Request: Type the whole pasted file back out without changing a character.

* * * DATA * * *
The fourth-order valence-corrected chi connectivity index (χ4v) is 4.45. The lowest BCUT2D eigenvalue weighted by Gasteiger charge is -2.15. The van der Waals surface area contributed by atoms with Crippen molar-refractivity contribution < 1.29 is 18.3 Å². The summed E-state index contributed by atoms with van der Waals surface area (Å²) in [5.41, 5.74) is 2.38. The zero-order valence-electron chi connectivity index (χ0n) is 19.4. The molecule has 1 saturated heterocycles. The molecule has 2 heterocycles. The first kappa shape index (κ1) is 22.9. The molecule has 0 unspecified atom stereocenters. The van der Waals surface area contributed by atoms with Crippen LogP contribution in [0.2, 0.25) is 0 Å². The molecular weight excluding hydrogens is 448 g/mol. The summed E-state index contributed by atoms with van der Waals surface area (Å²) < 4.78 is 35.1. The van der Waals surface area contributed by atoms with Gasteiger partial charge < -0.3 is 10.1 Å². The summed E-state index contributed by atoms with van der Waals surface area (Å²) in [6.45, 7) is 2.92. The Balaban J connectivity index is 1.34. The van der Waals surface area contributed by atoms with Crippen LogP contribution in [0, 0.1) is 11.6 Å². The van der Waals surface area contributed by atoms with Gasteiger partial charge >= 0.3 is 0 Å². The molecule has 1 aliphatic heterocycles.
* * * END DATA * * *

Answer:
The fourth-order valence-corrected chi connectivity index (χ4v) is 4.45. The lowest BCUT2D eigenvalue weighted by Gasteiger charge is -2.15. The van der Waals surface area contributed by atoms with Crippen molar-refractivity contribution < 1.29 is 18.3 Å². The summed E-state index contributed by atoms with van der Waals surface area (Å²) in [5.41, 5.74) is 2.38. The zero-order valence-electron chi connectivity index (χ0n) is 19.4. The molecule has 1 saturated heterocycles. The molecule has 2 heterocycles. The first kappa shape index (κ1) is 22.9. The molecule has 0 unspecified atom stereocenters. The van der Waals surface area contributed by atoms with Crippen LogP contribution in [0.2, 0.25) is 0 Å². The molecular weight excluding hydrogens is 448 g/mol. The summed E-state index contributed by atoms with van der Waals surface area (Å²) < 4.78 is 35.1. The van der Waals surface area contributed by atoms with Gasteiger partial charge < -0.3 is 10.1 Å². The summed E-state index contributed by atoms with van der Waals surface area (Å²) in [6.45, 7) is 2.92. The Balaban J connectivity index is 1.34. The van der Waals surface area contributed by atoms with Crippen LogP contribution in [0, 0.1) is 11.6 Å². The van der Waals surface area contributed by atoms with Gasteiger partial charge >= 0.3 is 0 Å². The molecule has 1 aliphatic heterocycles.